What I'll miss most in Europe

So wish me luck on packing and listen to this (shameless) plug of my A cappella group, the AcaBellas, another thing I will miss in Europe! 

Keep Calm and Follow the Moon 

Tuesday, January 17, 2012

Some FAQ's

So as my departure date rapidly approaches (12 days!), I have been doing some research on the Advanced Studies in England website, acquainting myself with both the academics and the study trips, social and cultural interaction, and various day trips ASE provides.

First of all, let me bore you with some academic information.  I will be taking a full course load of 16 credits. My education programme is 8 credits, so my placement is 4 credits and the corresponding seminar on Education in England is 4.  The other two classes are history, one on the Tudors and the other on the Formation of England. There are approximately 13 students in each class, and seminars meet once a week for 2 hours. Many professors are either current or former Oxford University professors. My personal course related trips take me to the Montecute house and ancient ruins, dating back to the B.C era.

My house is called the Linley house and is located around the corner from both the River Avon and the study centre. It is an eight person house, all girls from my program.  Each house is fully equipped with wireless internet access, a telephone, TV, dvd and video, a washer, dryer, refrigerator, and oven.  The kitchens are supplied with all cooking needs and a microwave. We get an orientation to our house on the first night so we know how everything works (yes, British appliances function differently than American!) We also get to know both our house and our neighborhood. Since Bath is a city, there is a plethora of bars, clubs, and shopping areas around us.

Because Bath hosts more than 20,000 full-time students at its two universities, Bath is definitely a student city.  During our orientation week we are paired with "student helpers" who are either current or recent full time students in Bath.  These partners are there to encourage interaction in the city and help us find fun events to go to.  We are also provided with a local bus pass to the University of Bath, encouraging us to interact with students of that university and the university bars and cafes and sports center.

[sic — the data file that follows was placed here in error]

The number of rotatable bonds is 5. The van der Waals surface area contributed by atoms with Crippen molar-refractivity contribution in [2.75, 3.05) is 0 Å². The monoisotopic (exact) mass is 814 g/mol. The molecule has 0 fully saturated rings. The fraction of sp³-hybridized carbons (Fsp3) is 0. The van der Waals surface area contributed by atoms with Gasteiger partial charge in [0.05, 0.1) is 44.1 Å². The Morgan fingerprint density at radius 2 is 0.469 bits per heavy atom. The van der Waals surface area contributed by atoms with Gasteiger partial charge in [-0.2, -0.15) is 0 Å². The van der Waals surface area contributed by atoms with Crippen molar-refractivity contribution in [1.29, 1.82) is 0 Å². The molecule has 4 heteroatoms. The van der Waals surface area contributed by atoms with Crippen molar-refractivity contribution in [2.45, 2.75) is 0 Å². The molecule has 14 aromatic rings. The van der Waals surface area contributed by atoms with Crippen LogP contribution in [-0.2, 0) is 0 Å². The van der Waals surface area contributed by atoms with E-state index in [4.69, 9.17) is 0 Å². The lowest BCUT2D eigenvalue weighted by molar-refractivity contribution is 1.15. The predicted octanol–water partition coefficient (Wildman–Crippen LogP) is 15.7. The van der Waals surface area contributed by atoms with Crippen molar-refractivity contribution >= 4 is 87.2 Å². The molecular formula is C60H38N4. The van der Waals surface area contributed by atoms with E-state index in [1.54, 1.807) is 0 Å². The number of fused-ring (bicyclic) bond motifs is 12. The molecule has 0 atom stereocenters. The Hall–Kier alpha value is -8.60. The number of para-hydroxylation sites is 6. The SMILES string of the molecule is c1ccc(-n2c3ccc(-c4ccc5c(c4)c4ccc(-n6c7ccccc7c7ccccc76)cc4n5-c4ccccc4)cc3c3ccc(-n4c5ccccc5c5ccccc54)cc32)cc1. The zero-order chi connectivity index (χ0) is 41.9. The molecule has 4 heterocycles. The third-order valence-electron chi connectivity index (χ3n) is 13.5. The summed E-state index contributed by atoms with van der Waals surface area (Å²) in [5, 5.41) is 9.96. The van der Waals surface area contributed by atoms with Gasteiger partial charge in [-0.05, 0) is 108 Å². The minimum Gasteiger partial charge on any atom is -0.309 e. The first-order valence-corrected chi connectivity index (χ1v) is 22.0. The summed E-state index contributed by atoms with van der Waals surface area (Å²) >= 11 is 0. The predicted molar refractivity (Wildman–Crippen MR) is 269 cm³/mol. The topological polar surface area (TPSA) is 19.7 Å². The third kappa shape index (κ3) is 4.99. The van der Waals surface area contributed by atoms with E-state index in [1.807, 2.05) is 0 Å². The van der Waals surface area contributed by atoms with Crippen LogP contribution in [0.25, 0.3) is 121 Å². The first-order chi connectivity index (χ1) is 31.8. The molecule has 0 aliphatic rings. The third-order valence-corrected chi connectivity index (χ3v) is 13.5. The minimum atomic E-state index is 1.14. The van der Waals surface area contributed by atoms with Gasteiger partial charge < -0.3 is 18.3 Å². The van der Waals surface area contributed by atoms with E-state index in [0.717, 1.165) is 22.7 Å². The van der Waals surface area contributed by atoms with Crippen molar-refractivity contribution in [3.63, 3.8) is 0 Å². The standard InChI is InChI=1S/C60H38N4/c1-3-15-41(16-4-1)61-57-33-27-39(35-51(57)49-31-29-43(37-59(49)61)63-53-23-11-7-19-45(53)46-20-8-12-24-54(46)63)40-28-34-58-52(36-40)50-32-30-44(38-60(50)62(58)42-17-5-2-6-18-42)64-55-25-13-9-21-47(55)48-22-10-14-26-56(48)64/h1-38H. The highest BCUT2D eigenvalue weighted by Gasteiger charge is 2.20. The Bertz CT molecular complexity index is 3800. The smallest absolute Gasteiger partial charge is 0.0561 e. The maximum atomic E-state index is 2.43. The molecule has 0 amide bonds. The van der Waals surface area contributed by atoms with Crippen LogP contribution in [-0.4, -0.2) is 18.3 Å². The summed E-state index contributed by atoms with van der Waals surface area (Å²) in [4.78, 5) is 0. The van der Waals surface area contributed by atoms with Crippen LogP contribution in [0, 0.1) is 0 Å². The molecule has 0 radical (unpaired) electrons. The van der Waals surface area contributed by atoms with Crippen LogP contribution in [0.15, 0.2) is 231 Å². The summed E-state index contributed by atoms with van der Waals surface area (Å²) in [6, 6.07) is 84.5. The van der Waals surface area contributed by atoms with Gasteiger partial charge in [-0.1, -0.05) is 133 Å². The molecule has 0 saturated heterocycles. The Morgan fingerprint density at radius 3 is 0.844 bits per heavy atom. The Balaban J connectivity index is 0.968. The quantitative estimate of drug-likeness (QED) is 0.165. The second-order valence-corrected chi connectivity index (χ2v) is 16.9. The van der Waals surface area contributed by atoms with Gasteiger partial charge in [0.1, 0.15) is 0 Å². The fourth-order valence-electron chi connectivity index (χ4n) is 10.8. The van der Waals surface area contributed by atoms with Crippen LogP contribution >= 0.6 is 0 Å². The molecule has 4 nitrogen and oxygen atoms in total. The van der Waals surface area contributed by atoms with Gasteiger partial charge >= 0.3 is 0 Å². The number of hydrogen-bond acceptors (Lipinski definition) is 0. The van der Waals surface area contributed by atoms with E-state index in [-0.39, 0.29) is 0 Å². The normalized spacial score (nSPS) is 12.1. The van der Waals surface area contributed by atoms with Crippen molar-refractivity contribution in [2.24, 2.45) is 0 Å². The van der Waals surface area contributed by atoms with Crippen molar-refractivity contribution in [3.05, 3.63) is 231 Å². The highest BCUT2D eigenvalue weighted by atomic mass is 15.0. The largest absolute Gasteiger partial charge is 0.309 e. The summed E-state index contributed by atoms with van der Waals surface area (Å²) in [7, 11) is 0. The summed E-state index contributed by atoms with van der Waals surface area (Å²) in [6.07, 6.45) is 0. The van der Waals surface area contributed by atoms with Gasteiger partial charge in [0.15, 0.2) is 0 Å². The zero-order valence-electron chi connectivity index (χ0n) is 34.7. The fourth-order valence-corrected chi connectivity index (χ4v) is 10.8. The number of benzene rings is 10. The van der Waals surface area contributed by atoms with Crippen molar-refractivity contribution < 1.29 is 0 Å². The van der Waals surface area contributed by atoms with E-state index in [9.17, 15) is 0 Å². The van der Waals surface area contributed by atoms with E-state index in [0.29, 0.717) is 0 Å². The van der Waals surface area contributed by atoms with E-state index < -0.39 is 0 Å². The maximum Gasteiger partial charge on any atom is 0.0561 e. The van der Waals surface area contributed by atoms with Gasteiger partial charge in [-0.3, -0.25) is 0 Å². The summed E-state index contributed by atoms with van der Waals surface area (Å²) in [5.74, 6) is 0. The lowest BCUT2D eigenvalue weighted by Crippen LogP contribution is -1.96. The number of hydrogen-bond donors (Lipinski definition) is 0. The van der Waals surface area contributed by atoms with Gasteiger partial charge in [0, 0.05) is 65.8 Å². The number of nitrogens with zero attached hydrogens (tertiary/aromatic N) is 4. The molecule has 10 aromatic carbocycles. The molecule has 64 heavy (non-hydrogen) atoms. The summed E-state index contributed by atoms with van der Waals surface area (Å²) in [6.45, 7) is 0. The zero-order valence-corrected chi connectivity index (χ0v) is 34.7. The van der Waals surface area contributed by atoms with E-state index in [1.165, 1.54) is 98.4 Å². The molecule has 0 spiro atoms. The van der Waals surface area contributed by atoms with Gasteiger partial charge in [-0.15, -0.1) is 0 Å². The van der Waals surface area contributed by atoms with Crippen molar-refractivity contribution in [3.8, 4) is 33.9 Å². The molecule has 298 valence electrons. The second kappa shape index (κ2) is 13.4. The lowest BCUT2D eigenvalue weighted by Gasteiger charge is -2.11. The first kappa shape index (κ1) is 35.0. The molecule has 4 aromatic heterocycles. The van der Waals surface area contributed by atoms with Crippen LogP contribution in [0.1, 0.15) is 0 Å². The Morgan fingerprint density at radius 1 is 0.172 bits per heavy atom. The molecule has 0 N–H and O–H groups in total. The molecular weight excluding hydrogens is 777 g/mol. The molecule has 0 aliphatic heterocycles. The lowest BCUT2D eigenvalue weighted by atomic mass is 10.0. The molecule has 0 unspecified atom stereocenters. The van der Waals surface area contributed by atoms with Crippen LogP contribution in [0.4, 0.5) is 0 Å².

A photo of the University of Bath 

During Orientation week, we take a day trip to some of Southwest Britain's most beautiful sites, including Stonehenge, Salisbury, and Lacock Village, the site of a few scenes from Harry Potter.


Salisbury Cathedral 

Lacock Village 

There are other optional day trips, such as the Cotswolds, or the Tor and ancient ruins in Glastonbury and burial sites of King Arthur. Other trips include hikes along the coast and the ruined castles of Dorset, also called the Jurassic Coast. 

Sorry this was a lengthy post, but its interesting FAQs about my program that I thought I would share! 

Keep Calm and Follow the Moon 

Thursday, January 12, 2012

Passports, Visas, and Suitcases, Oh My!

17 days until I leave my family for 4 months. Needless to say, reality is hitting the McCarter family. I received my visa in the mail right before Christmas (a lovely gift to reduce some stress) and my passport did not get lost in the mail, thank God. Besides relaxing and reading for the past 4 weeks, I have been anxiously preparing for my trip. I got new boots to traverse Europe with and a lovely new carry-on suitcase from my godparents for both the flight and casual trips around both the UK and Europe. Casual.

I also received "Rules: Brittanica: An Insiders Guide to Life in the United Kingdom."  It is chock full of rules, tips on manners, and translations.  Who knew although Brits speak English their lingo is completely different! For example, "knocked for six" means very shocked. An upset stomach in British is "gippy tummy". A "slap-head" is a bald person. I know these are random examples, but I think they are silly and funny. Chapter 2 is titled "Words that Guarantee Giggles" I guess I have the collywobbles, meaning I am very nervous. I hope I'm not a plonker(idiot) when I arrive! I am on tenterhooks (pins and needles) just thinking about it! I hope its not chucking it down (raining heavily) when I arrive but I will surely have my wellies (rainboots) by my side!

Anyways, I am preparing to say "Cherrio!" to my SMC loves for a final time next week when I go up to visit!

Keep your pecker up! ( While that may sound dirty it literally means keep your spirits up)